Image: Spacewalk work
NASA TV  /  AFP - Getty Images
Atlantis spacewalker Heidemarie Stefanyshyn-Piper prepares a radiator for deployment on the international space station Friday.
updated 9/15/2006 5:32:51 PM ET 2006-09-15T21:32:51

Space shuttle Atlantis' astronauts wrapped up the third and final spacewalk of their flight Friday, completing installation of a 17 1/2-ton piece of the international space station and doing some other fix-it jobs on the outside.

Astronauts Joe Tanner and Heidemarie Stefanyshyn-Piper unpacked a radiator for the space station's new 240-foot solar arrays during the 6-hour, 41-minute spacewalk. The spacewalkers also gathered up a science experiment, replaced an antenna and took video of the space shuttle's heat shield.

It was the second spacewalk of the mission for both astronauts, who earlier in the week worked like electricians, hooking up wires and cables to the space station's new addition.

“We have to say, what a wonderful job you both did today,” Pam Melroy in Mission Control told them after they were back inside the space station’s airlock.

The radiator will be a key part of the space station’s solar energy arrays, dissipating the heat generated by the solar panels’ electronics.

Piper and Tanner had started the installation of the $372 million solar panel addition to the space station in their first spacewalk, and on Friday wrapped up the third and final outing of Atlantis’ 11-day mission. It was the first construction mission to the space station since the 2003 Columbia disaster.

A minor glitch delayed the spacewalkers Friday morning, but it was fixed after about 45 minutes.

“Oh, that’s a beautiful view,” Piper said as she floated out of the spacecraft.

Atlantis delivered a 17.5-ton truss with two solar panel wings that were unfurled on Thursday. The panels will eventually provide a quarter of the space station’s power. However, they won’t begin generating electricity until the power system is rewired during the next space shuttle mission, which is scheduled for December.

“You just can’t imagine a flight going as well as this one has gone,” said lead space station flight director John McCullough. “I couldn’t ask for a better start — a restart — to assembly.”

As they worked on the radiator, Tanner took a moment to appreciate the view.

“Kind of nice up here,” he said.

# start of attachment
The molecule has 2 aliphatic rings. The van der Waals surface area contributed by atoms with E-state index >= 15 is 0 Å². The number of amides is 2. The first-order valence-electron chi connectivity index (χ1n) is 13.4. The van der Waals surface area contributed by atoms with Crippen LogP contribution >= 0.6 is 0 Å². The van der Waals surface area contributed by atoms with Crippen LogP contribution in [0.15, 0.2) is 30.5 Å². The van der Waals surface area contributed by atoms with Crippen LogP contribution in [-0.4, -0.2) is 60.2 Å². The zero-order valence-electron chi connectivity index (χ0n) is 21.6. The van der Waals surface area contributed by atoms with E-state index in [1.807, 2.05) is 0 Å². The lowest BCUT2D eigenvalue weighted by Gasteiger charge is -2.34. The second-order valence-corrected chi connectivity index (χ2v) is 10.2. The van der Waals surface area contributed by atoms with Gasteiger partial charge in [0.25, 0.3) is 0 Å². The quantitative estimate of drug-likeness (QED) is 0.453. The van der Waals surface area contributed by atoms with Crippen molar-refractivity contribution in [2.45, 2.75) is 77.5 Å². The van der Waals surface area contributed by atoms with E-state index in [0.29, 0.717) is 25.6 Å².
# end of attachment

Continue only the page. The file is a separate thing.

“Didn’t get a chance to look around much,” Piper said. “At least I can say I’ve been here.”

“Not too many people have,” Tanner said.

The two also picked up a science experiment that tested how various materials fare in space.

The delay was due to a surge of electricity that activated a circuit breaker. The spacewalking astronauts spend time in a depressurized room to rid their bodies of nitrogen and avoid decompression sickness, and the depressurization pump in that room shut down with the surge. NASA determined the pump did not short and simply restarted it, said spokesman Bill Jeffs.

There also was a temporary glitch with Piper’s spacesuit — the oxygen pressure dropped momentarily, but it came back up.

The astronauts woke up to the rock hit “Hotel California” by the Eagles, a song Tanner’s family dedicated to him.

“That song reminds me of some great traveling adventures, sort of like this one,” Tanner said. “It’s gonna be a great day.”

When Atlantis undocks from the space station on Sunday, the astronauts will fly around it and examine their handiwork, said Mike Suffredini, space station program manager.

This will be the first time since the Columbia broke apart that a crew will be able to do that. Besides the aesthetic benefits, NASA will also be able to check up on areas of the station its engineers don’t normally see — something they aim to do at least once a year.

The crew is scheduled to land back on Earth on Wednesday.

© 2013 The Associated Press. All rights reserved. This material may not be published, broadcast, rewritten or redistributed.

Video: Atlantis coverage


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